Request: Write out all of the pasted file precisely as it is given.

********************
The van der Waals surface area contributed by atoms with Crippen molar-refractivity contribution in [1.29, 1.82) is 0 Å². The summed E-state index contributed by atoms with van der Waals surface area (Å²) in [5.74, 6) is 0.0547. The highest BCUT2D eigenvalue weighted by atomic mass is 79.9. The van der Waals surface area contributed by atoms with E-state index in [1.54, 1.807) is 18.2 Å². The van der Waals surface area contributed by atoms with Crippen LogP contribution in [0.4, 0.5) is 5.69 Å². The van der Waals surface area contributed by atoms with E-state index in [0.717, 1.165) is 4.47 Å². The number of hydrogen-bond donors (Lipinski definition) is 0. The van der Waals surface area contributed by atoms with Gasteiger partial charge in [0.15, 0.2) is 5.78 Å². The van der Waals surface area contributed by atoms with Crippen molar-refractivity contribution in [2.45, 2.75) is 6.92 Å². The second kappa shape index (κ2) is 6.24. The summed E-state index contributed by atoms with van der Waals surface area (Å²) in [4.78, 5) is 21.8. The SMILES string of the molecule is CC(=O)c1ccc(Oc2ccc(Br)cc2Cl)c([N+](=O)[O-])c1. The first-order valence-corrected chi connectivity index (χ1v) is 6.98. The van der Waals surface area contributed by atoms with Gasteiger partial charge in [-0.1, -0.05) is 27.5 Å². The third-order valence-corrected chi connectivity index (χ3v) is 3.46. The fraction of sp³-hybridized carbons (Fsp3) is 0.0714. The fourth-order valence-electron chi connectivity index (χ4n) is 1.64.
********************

The van der Waals surface area contributed by atoms with Crippen molar-refractivity contribution in [1.29, 1.82) is 0 Å². The summed E-state index contributed by atoms with van der Waals surface area (Å²) in [5.74, 6) is 0.0547. The highest BCUT2D eigenvalue weighted by atomic mass is 79.9. The van der Waals surface area contributed by atoms with E-state index in [1.54, 1.807) is 18.2 Å². The van der Waals surface area contributed by atoms with Crippen LogP contribution in [0.4, 0.5) is 5.69 Å². The van der Waals surface area contributed by atoms with E-state index in [0.717, 1.165) is 4.47 Å². The number of hydrogen-bond donors (Lipinski definition) is 0. The van der Waals surface area contributed by atoms with Gasteiger partial charge in [0.15, 0.2) is 5.78 Å². The van der Waals surface area contributed by atoms with Crippen molar-refractivity contribution in [2.45, 2.75) is 6.92 Å². The second kappa shape index (κ2) is 6.24. The summed E-state index contributed by atoms with van der Waals surface area (Å²) in [4.78, 5) is 21.8. The SMILES string of the molecule is CC(=O)c1ccc(Oc2ccc(Br)cc2Cl)c([N+](=O)[O-])c1. The first-order valence-corrected chi connectivity index (χ1v) is 6.98. The van der Waals surface area contributed by atoms with Gasteiger partial charge in [-0.1, -0.05) is 27.5 Å². The third-order valence-corrected chi connectivity index (χ3v) is 3.46. The fraction of sp³-hybridized carbons (Fsp3) is 0.0714. The fourth-order valence-electron chi connectivity index (χ4n) is 1.64.